“An It girl or It-girl is a charming, sexy young woman who receives intense media coverage unrelated or disproportional to personal achievements. The reign of an “It girl” is usually temporary; some of the rising It girls will either become fully-fledged celebrities or their popularity will fade. The term “It boy”, much less frequently used, is the male equivalent. This term is unrelated to the abbreviation IT.”

I don’t know about IT or its proponents in the next election being charming or sexy, but they are certainly receiving intense media attention and in my view it is probably disproportionate to likely achievement.

And indeed my view is that 2010 is not going to be the General Election where the result will be determined by bloggers, Twitter or social media.  This opinion is no doubt a jaundiced one, but there were similar claims about the significance of IT before previous General Elections.  Some will remember the claims made for the Labour Party’s Excalibur system in the run up to the 1997 Election …..

My argument is that 95% of the electorate will cast their votes in blissful ignorance of what has been going on in the blogosphere and – as in previous Elections – their votes will be influenced by their past allegiances, their perceptions of what the Parties stand for in policy terms, and their assessments of the strengths and weaknesses of the different Party leaderships.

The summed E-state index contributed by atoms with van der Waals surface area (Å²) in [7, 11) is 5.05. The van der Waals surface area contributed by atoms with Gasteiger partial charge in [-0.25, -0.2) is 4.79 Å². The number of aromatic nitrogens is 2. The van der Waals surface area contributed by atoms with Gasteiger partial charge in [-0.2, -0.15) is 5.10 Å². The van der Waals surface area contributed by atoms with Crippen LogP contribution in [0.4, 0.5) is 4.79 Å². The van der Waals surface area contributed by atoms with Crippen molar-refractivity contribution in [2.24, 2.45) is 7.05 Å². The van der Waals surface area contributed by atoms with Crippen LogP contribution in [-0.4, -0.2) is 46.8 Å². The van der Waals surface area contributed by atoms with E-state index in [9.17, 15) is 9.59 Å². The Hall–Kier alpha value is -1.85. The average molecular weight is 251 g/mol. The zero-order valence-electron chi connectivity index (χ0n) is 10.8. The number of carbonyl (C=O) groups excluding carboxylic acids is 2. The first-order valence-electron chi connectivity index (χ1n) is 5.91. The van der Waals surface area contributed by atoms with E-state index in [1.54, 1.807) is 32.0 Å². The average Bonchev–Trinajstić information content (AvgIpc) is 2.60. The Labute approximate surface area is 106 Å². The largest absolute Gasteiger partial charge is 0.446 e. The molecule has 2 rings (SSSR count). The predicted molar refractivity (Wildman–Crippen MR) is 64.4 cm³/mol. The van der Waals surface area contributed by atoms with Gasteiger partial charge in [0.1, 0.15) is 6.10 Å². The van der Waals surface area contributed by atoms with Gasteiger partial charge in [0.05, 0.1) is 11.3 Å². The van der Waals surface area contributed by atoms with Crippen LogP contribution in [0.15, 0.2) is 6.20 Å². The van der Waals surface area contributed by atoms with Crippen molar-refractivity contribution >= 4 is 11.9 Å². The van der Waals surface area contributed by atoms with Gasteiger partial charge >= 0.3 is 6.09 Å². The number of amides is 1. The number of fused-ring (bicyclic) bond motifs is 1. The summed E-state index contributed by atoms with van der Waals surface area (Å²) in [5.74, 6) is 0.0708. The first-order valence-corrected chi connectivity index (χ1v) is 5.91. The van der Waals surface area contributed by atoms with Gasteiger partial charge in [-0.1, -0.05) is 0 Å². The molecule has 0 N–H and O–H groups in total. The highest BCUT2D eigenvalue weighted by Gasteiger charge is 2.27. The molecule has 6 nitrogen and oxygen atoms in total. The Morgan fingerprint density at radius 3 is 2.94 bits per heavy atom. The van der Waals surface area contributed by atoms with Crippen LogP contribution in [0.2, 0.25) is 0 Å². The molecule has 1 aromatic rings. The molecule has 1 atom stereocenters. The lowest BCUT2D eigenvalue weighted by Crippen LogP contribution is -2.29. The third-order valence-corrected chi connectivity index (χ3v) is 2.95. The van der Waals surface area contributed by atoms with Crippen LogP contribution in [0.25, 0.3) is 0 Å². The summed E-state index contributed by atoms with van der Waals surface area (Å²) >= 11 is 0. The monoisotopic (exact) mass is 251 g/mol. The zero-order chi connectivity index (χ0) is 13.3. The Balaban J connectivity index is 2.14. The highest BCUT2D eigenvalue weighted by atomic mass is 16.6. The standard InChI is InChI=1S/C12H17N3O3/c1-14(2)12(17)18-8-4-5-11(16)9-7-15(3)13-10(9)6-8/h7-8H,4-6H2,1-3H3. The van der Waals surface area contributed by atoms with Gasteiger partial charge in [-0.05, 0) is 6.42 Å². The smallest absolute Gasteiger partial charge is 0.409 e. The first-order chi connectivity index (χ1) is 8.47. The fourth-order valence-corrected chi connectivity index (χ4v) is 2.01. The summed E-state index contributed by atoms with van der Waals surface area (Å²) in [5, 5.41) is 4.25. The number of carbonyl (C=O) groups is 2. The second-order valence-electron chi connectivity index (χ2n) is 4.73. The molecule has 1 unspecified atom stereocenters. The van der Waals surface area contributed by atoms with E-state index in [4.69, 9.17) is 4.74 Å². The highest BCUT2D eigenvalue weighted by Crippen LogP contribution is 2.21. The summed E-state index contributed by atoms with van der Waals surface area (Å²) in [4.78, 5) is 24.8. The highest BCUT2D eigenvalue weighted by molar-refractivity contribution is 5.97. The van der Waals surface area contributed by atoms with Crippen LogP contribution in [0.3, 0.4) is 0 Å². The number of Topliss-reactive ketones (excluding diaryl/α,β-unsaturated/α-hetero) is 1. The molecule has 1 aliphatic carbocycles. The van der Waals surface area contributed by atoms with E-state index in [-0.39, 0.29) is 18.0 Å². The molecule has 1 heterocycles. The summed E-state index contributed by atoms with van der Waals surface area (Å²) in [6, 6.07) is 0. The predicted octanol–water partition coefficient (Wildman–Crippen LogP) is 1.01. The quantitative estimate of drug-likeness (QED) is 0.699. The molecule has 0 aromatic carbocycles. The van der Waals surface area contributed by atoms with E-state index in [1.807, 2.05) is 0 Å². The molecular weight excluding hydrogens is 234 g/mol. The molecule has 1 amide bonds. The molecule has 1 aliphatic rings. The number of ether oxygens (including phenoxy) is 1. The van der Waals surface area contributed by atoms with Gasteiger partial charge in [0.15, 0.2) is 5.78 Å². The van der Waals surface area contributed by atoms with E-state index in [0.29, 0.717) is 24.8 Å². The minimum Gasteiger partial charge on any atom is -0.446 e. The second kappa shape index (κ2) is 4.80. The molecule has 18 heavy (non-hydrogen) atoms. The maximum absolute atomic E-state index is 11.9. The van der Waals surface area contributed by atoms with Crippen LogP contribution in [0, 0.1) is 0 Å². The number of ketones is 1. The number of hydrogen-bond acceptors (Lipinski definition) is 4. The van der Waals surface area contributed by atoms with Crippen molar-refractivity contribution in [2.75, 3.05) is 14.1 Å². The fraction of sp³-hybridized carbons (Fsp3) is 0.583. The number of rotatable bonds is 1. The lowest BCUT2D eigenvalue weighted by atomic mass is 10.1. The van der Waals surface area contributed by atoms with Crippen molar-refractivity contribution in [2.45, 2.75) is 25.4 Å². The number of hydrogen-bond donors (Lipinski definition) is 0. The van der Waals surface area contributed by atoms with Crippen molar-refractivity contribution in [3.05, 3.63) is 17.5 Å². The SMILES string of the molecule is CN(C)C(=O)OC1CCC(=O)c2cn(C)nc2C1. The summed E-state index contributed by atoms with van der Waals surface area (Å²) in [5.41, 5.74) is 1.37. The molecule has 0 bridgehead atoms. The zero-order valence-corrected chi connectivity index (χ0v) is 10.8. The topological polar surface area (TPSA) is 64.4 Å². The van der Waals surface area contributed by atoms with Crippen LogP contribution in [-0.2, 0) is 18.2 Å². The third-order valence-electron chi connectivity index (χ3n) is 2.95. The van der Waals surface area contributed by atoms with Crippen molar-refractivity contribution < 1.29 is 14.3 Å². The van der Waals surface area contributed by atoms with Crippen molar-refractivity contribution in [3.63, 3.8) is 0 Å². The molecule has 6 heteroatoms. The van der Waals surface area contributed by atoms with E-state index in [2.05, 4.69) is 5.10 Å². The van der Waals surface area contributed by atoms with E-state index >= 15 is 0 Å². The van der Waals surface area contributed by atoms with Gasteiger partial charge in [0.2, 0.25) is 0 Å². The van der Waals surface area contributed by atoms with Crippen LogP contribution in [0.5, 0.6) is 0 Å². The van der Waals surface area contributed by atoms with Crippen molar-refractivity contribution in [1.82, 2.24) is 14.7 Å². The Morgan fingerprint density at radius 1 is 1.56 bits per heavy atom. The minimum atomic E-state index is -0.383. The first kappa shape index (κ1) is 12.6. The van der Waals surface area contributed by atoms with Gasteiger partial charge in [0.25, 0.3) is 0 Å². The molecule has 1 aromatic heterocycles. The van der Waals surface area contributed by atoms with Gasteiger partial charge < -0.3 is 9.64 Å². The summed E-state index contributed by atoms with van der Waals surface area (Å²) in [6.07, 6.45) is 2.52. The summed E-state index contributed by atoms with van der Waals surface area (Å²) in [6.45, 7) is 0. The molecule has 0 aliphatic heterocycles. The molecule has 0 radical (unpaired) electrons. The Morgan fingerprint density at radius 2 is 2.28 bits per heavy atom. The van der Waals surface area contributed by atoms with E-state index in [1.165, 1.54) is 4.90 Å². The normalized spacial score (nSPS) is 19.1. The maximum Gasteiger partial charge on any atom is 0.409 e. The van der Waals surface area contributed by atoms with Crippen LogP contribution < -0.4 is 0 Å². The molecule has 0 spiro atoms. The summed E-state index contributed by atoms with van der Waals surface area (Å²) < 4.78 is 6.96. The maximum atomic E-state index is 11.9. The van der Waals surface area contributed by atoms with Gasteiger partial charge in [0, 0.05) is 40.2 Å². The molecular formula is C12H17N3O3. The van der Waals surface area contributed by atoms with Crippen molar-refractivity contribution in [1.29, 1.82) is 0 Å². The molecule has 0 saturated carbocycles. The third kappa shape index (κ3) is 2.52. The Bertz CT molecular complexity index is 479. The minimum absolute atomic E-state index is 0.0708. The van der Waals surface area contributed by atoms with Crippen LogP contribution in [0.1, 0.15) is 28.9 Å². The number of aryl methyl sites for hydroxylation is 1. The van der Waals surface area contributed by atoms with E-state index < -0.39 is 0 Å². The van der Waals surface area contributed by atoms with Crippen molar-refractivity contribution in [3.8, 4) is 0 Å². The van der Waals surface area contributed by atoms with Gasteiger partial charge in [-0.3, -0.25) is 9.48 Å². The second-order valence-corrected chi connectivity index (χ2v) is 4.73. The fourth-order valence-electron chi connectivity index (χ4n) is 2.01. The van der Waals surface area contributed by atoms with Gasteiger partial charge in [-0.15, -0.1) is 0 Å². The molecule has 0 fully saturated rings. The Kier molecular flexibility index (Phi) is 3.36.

So the question is what influences those perceptions and assessments – what creates the zeitgeist?  The answer is still predominantly television, radio and newspapers.

Over time this changes: television was not a factor in the elections of 1950 and 1951 and probably did not become really significant until 1964; newspapers are no longer decisive (The Sun may have boasted that it won it in 1992, but I doubt that the same will be plausible in 2010.).